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A Visit to Fulford Cave
by Stormy on June 23, 2007

It's cold and it's miserable, but people go there all the time and most will say that they had a great time. Fulford Cave is one place that delivers adventure time after time.

By morning the camping area was filled with sixteen humans, three dogs and three marmots. It was a bustling area with things happening everywhere. Maps were being passed around and people were discussing their plans for the day. Same came out to simply lounge. Others wanted to hike. Yet another group wanted to get out to Fulford Cave for a day of exploration. I opted to go with the caving group. This was the single largest contingent for the day's adventures. Ten people and one marmot made up this group. We gathered our equipment and headed for the cave. A short drive was followed by an uphill hike that only the determined would complete. That was everyone in my group, but I did witness another group crumble under the pressure and abort their hike. Truth is that while the hike can be strenuous, especially in temperatures exceeding 80 degrees, it can make the cave look good. Fulford is an alpine cave with a stream that calls heavy Colorado snow pack as its origin. It's cold. And it's wet. And we were going in! Clothing for this cave includes items described as water proof, water resistant and warmth retaining. It's rather funny to see a bunch of people, on an 80 degree morning, sitting on the side of a mountain, putting on their winter gear. "Hot" isn't even close as far as descriptions go! Having donned our cold cave gear, we entered Fulford Cave through the main entrance. The first couple of rooms had assortments of ice flows covering the floor and a handful of ice stalagmites. One of the cavers mentioned that these had melted down rather quickly this year. Normally the stalagmites are still huge columns reaching up to the ceiling this time of the year. Four of the people on this trip were either new to caving or fairly inexperienced cavers, requiring some additional help for the difficulties associated with alpine caving. We progressed slowly at first, mindful of the ice and the mud. Falling is easy and getting hurt is easy. We progressed from the middle level of the cave to the upper level, where we took a break and had some snacks. Caving requires a lot of energy and it's important to respect the body's limits. We continued to explore the cave after our break, venturing through some incredibly beautiful areas. Almost everything required that we stop and look and explore. Notice that I did not say touch. If you touch things that are delicate, you will break them and cave formations are not a renewable resource. That's a very important thing to keep in mind. About three hours into the trip four of the cavers decided that they wanted out. The cave was cold and miserable and after three hours in winter temperatures, wanting to get outside and face the bright summer day is very understandable. It would be another hour before this group would exit. The rest of us moved on to explore the back half of the upper level. We did a lot of crawling and climbing and squeezing and a fair amount of walking through big comfortable passages. In the end, though, we discovered that this cave was bigger than we were and much as we wanted to explore more, we were tired and it was time to go. I really enjoyed my visit to Fulford Cave. It's a very beautiful place. It's important for visitors to remember that personal safety comes first. Fulford is a wild cave. There is no electric lighting, paved paths or rest areas. It's cold, wet and muddy and as one of our cavers pointed out, if you're not careful, you'll get wet, then cold, then experience hypothermia and die. Slipping on ice or mud or wet formations could cause you a tumble from distances sometimes as great as 50 feet. If you're not careful, broken bones could be the least of your concerns and hard as this cave can be when you are healthy, getting out with broken bones could be nearly impossible. And there are no telephones to call for help. Being out in the Holy Cross Wilderness you're on your own. And being in Fulford Cave puts you that much further away from help. But if you are careful and go with knowledgeable cavers, Fulford Cave can be a very exciting trip. If you ever get the opportunity to go, consider taking it!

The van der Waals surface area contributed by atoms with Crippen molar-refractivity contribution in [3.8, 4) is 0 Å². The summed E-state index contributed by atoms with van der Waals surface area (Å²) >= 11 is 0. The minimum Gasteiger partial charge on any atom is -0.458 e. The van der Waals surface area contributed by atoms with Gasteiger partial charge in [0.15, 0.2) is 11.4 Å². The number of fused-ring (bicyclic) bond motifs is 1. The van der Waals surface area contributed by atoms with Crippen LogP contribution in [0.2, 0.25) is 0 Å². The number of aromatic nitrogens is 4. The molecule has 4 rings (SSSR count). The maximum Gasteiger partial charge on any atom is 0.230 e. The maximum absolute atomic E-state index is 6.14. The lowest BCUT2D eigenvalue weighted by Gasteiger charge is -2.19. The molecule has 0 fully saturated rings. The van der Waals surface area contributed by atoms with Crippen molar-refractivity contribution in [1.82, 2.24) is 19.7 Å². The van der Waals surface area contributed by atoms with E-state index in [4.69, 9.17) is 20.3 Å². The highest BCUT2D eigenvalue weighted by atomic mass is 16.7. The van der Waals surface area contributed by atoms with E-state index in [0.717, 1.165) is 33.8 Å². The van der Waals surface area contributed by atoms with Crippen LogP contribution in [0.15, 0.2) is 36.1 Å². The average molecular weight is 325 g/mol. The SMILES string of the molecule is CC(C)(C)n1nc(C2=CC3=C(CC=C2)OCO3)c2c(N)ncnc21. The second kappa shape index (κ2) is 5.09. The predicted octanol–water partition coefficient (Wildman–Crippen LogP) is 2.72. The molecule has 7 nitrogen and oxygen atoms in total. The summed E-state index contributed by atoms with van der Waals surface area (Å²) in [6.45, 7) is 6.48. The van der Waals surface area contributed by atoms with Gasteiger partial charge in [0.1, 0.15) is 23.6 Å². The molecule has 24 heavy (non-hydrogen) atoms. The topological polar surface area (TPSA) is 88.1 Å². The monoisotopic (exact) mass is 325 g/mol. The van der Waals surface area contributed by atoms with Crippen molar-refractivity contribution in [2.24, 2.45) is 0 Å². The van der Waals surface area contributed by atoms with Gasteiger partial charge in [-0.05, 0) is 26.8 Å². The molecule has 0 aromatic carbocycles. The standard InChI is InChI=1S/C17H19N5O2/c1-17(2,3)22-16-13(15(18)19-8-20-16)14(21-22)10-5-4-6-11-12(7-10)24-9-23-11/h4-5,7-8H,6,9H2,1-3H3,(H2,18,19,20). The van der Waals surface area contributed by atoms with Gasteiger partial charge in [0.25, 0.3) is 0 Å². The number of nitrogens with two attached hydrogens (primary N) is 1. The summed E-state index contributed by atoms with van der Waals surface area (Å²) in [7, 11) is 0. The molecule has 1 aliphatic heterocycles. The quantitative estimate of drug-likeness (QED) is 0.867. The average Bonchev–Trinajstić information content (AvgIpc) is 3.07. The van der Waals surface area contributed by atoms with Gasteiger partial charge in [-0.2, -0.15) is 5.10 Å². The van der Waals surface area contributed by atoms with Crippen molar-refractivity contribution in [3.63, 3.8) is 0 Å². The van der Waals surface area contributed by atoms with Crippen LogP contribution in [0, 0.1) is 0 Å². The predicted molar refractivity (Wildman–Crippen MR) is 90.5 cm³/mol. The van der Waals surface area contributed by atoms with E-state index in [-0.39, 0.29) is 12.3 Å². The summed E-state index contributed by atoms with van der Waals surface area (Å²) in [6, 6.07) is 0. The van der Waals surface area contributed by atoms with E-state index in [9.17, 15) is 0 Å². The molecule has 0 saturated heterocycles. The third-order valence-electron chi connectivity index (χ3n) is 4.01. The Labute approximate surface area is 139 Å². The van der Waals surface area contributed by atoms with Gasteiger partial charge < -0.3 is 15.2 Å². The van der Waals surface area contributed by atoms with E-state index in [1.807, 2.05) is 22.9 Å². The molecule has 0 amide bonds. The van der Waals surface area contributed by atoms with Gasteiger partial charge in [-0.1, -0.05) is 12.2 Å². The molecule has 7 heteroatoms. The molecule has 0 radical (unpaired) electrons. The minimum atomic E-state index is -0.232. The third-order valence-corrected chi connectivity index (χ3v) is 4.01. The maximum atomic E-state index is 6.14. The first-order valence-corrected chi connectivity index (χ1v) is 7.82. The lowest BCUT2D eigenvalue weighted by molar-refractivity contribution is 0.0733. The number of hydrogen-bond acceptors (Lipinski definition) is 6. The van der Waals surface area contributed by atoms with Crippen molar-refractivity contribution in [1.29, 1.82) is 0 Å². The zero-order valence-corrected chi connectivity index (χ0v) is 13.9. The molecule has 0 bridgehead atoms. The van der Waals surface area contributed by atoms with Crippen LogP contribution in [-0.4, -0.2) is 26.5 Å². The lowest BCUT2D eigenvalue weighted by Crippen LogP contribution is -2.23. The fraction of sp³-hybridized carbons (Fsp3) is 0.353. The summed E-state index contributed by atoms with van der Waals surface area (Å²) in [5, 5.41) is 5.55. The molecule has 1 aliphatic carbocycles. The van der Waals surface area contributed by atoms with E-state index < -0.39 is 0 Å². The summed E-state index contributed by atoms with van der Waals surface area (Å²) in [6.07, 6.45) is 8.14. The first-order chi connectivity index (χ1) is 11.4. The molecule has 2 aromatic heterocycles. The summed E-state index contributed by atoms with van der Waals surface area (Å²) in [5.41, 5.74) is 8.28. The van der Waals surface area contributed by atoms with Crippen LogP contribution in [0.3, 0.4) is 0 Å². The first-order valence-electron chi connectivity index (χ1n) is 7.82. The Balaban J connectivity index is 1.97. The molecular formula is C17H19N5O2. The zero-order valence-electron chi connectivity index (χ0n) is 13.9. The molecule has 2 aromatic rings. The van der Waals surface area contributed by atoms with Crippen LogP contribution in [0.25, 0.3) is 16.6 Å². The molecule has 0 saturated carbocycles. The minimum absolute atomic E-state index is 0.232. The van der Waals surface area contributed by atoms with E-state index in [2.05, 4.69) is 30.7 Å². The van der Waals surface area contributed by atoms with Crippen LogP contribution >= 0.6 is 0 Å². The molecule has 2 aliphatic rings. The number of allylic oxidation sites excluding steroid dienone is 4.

Stormy takes a break on the Fulford Cave sign.
(taken by Max on June 23, 2007)
Stormy, all decked out in his caving gear, gets ready to enter Fulford Cave through the culvert entrance.
(taken by Max on June 23, 2007)
A little marmot, a huge ice stalagmite in the bottom level of the Three Level Pit.
(taken by Max on June 23, 2007)
Like a row of moths, a group of cavers head for the light guiding them.
(taken by Max on June 23, 2007)
The light is actually a caver's carbide lamp. Carbide is a rare way of lighting your way these days, but some cavers are traditionalists and absolutely love this type of equipment. Here the group takes a break in the Breakdown Room.
(taken by Max on June 23, 2007)
A caver enters a squeeze in the upper section of the Three Level Pit. Sometimes you have to squeeze to get to see the really pretty stuff.
(taken by Max on June 23, 2007)
A low ridge of young formations can be seen in the top of the Three Level Pit. If undisturbed, in a few tens of thousands of years, these ridges will grow into a robust row of cave bacon or into some spectacular draperies.
(taken by Max on June 23, 2007)
A pool of water reflects formations above it in the Stalagmite Room.
(taken by Max on June 23, 2007)
A caver attempts a tight vertical squeeze in the Two Level Room.
(taken by Max on June 23, 2007)
Cavers admire formations in the Fulford Cave Attic.
(taken by Max on June 23, 2007)


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